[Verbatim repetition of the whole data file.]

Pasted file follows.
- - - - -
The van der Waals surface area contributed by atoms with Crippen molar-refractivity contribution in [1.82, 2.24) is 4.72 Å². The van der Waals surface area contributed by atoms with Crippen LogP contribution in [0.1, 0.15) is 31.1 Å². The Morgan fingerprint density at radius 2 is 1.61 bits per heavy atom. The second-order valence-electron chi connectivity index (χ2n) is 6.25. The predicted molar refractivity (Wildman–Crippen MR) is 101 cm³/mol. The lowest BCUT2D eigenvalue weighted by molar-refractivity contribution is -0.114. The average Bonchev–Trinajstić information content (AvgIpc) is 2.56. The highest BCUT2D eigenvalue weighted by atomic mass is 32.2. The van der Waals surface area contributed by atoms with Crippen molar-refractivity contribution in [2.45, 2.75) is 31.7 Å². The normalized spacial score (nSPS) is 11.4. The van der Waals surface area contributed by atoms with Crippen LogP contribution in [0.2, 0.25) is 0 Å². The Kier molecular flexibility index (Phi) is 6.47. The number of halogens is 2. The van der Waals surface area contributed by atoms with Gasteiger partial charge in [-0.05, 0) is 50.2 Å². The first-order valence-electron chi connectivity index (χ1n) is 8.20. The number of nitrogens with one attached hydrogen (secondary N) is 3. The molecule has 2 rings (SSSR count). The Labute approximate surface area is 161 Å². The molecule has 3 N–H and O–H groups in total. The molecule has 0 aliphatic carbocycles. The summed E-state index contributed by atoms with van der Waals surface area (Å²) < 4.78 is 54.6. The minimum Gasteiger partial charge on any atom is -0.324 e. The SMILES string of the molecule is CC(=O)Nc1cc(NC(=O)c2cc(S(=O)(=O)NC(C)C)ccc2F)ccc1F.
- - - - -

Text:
The van der Waals surface area contributed by atoms with Crippen molar-refractivity contribution in [1.82, 2.24) is 4.72 Å². The van der Waals surface area contributed by atoms with Crippen LogP contribution in [0.1, 0.15) is 31.1 Å². The Morgan fingerprint density at radius 2 is 1.61 bits per heavy atom. The second-order valence-electron chi connectivity index (χ2n) is 6.25. The predicted molar refractivity (Wildman–Crippen MR) is 101 cm³/mol. The lowest BCUT2D eigenvalue weighted by molar-refractivity contribution is -0.114. The average Bonchev–Trinajstić information content (AvgIpc) is 2.56. The highest BCUT2D eigenvalue weighted by atomic mass is 32.2. The van der Waals surface area contributed by atoms with Crippen molar-refractivity contribution in [2.45, 2.75) is 31.7 Å². The normalized spacial score (nSPS) is 11.4. The van der Waals surface area contributed by atoms with Crippen LogP contribution in [0.2, 0.25) is 0 Å². The Kier molecular flexibility index (Phi) is 6.47. The number of halogens is 2. The van der Waals surface area contributed by atoms with Gasteiger partial charge in [-0.05, 0) is 50.2 Å². The first-order valence-electron chi connectivity index (χ1n) is 8.20. The number of nitrogens with one attached hydrogen (secondary N) is 3. The molecule has 2 rings (SSSR count). The Labute approximate surface area is 161 Å². The molecule has 3 N–H and O–H groups in total. The molecule has 0 aliphatic carbocycles. The summed E-state index contributed by atoms with van der Waals surface area (Å²) < 4.78 is 54.6. The minimum Gasteiger partial charge on any atom is -0.324 e. The SMILES string of the molecule is CC(=O)Nc1cc(NC(=O)c2cc(S(=O)(=O)NC(C)C)ccc2F)ccc1F.